Speech Office, 8 Jan 2016
We were given a lovely office in the outpatient clinic to use for our speech office…with any luck, we will have it all week. Helen stayed back at the hotel today, a bit under the weather, so I soldiered on by myself. A local employee worked as my translator.
It’s always a surprise on these trips…we give appointments, but sometimes the patients show up at different days or times than expected, sometimes they show up without any appointment, and sometimes we wait for those who never return. In light of this, every day is a great adventure in speech therapy.
My first patient was a young child with Down syndrome. He was a bit suspicious of the white coat, but he did enjoy Helen’s wind up chattering teeth. The parents were hoping for a secret bullet to help the child in his speech and language development, but, alas there is none. I gave him a rough hearing screening, explained about the expected language development for kids with Down syndrome, and offered very specific strategies for helping the child to master more vocabulary. Kids with DS need to have a large vocabulary before they start to combine two words into a little sentence, so building up the vocabulary is job one. I tested the parents’ learning by having them repeat back to me what I had said. Because they live in a small town, there is no school he can attend, so it is all the more important for the parents to work with the child on speech and language development. Mom’s resolve looked strong, as did Dad’s, so I have high hopes for this young client.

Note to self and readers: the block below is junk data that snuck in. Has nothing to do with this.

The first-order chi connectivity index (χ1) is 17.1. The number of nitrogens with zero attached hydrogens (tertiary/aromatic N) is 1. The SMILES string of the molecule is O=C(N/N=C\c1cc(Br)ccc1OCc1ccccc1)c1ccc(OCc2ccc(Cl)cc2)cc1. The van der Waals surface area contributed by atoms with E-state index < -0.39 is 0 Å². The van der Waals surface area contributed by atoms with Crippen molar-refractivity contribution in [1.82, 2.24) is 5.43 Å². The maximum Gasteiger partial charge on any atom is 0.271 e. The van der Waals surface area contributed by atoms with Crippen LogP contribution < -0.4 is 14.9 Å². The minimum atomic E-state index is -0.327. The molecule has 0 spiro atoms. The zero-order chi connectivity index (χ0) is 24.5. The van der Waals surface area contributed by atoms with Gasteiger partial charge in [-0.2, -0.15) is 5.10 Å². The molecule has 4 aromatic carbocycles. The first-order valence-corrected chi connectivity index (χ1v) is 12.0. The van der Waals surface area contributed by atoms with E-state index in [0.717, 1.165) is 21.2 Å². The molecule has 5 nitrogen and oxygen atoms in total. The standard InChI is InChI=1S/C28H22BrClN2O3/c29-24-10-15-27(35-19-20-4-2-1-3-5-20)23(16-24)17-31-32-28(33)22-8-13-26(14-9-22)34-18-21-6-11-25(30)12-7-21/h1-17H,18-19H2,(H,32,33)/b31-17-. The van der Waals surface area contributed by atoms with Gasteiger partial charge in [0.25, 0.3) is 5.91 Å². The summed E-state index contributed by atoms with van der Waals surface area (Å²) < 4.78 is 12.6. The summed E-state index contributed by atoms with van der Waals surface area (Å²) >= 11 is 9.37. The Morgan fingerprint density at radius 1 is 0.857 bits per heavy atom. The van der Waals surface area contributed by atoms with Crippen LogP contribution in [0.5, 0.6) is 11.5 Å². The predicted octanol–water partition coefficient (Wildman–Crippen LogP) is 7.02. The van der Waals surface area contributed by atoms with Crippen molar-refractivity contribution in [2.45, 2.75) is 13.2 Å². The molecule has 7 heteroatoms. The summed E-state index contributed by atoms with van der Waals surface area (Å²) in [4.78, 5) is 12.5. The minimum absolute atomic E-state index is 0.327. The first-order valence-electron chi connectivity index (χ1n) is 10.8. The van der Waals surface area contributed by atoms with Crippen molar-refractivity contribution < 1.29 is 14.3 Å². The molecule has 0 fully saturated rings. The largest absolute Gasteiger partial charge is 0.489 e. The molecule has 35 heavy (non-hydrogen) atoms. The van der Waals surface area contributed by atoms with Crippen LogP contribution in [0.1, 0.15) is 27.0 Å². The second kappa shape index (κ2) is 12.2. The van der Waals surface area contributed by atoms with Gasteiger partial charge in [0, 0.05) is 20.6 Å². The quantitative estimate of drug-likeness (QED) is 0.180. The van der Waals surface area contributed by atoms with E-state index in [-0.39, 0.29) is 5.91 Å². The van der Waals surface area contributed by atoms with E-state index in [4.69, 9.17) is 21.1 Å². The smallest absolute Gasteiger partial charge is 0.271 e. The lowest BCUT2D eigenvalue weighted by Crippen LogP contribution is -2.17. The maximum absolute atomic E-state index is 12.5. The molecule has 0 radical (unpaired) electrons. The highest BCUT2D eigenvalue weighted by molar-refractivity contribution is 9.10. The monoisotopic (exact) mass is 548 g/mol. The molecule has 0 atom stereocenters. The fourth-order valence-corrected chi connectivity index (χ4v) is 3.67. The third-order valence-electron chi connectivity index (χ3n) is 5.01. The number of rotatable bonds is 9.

The next 4 patients were typical of who we see on these trips. All 4 had hypernasality associated with cleft palate. Sometimes, even though the palate has been repaired, the valve action of the palate and the walls of the upper throat are not sufficient to block off the nose and force the sounds out through the mouth. Sometimes there are additional surgical procedures that can be done to help this valuing action. Sometimes speech therapy can help. It depends on the structure and function for each individual patient. These patients had been seen on screening day and found to be stimulable for better oral resonance, and so were coming for therapy.
Overall, it was a good day in the speech office, Room 13. Dinner was in the hotel, at the buffet, so it was an easy night for everyone to grab dinner when they got back…some of the surgeons and nurses returned quite late. Thankfully, Helen was feeling better and able to enjoy a light dinner.
Tomorrow is another day.
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